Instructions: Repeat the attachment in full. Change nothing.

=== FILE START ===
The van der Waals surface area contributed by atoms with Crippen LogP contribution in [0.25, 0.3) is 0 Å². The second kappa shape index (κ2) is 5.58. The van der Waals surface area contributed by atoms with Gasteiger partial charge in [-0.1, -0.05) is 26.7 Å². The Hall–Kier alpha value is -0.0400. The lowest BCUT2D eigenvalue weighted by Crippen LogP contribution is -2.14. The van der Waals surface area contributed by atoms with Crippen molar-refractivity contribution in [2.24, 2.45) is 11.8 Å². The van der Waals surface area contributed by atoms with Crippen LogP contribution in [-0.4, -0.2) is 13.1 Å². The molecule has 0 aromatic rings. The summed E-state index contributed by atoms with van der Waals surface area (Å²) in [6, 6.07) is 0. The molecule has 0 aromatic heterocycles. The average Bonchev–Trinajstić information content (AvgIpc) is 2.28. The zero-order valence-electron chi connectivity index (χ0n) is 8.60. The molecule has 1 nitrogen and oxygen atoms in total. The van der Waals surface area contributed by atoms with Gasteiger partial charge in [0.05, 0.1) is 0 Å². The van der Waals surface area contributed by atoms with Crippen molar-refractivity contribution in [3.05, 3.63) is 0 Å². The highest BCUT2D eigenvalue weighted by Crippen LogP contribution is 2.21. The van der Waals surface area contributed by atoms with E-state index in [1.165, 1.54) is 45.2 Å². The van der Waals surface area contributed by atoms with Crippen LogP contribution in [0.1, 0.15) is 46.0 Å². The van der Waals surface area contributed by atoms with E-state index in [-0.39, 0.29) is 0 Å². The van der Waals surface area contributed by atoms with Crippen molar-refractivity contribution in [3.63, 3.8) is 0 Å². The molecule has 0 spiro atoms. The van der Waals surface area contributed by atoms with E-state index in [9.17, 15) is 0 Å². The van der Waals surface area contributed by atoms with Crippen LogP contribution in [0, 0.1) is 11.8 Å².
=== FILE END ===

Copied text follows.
The van der Waals surface area contributed by atoms with Crippen LogP contribution in [0.25, 0.3) is 0 Å². The second kappa shape index (κ2) is 5.58. The van der Waals surface area contributed by atoms with Gasteiger partial charge in [-0.1, -0.05) is 26.7 Å². The Hall–Kier alpha value is -0.0400. The lowest BCUT2D eigenvalue weighted by Crippen LogP contribution is -2.14. The van der Waals surface area contributed by atoms with Crippen molar-refractivity contribution in [2.24, 2.45) is 11.8 Å². The van der Waals surface area contributed by atoms with Crippen LogP contribution in [-0.4, -0.2) is 13.1 Å². The molecule has 0 aromatic rings. The summed E-state index contributed by atoms with van der Waals surface area (Å²) in [6, 6.07) is 0. The molecule has 0 aromatic heterocycles. The average Bonchev–Trinajstić information content (AvgIpc) is 2.28. The zero-order valence-electron chi connectivity index (χ0n) is 8.60. The molecule has 1 nitrogen and oxygen atoms in total. The van der Waals surface area contributed by atoms with Gasteiger partial charge in [0.05, 0.1) is 0 Å². The van der Waals surface area contributed by atoms with Crippen molar-refractivity contribution in [3.05, 3.63) is 0 Å². The highest BCUT2D eigenvalue weighted by Crippen LogP contribution is 2.21. The van der Waals surface area contributed by atoms with E-state index in [1.165, 1.54) is 45.2 Å². The van der Waals surface area contributed by atoms with Crippen LogP contribution in [0.1, 0.15) is 46.0 Å². The van der Waals surface area contributed by atoms with E-state index in [-0.39, 0.29) is 0 Å². The van der Waals surface area contributed by atoms with Crippen molar-refractivity contribution in [3.63, 3.8) is 0 Å². The molecule has 0 spiro atoms. The van der Waals surface area contributed by atoms with E-state index in [9.17, 15) is 0 Å². The van der Waals surface area contributed by atoms with Crippen LogP contribution in [0, 0.1) is 11.8 Å².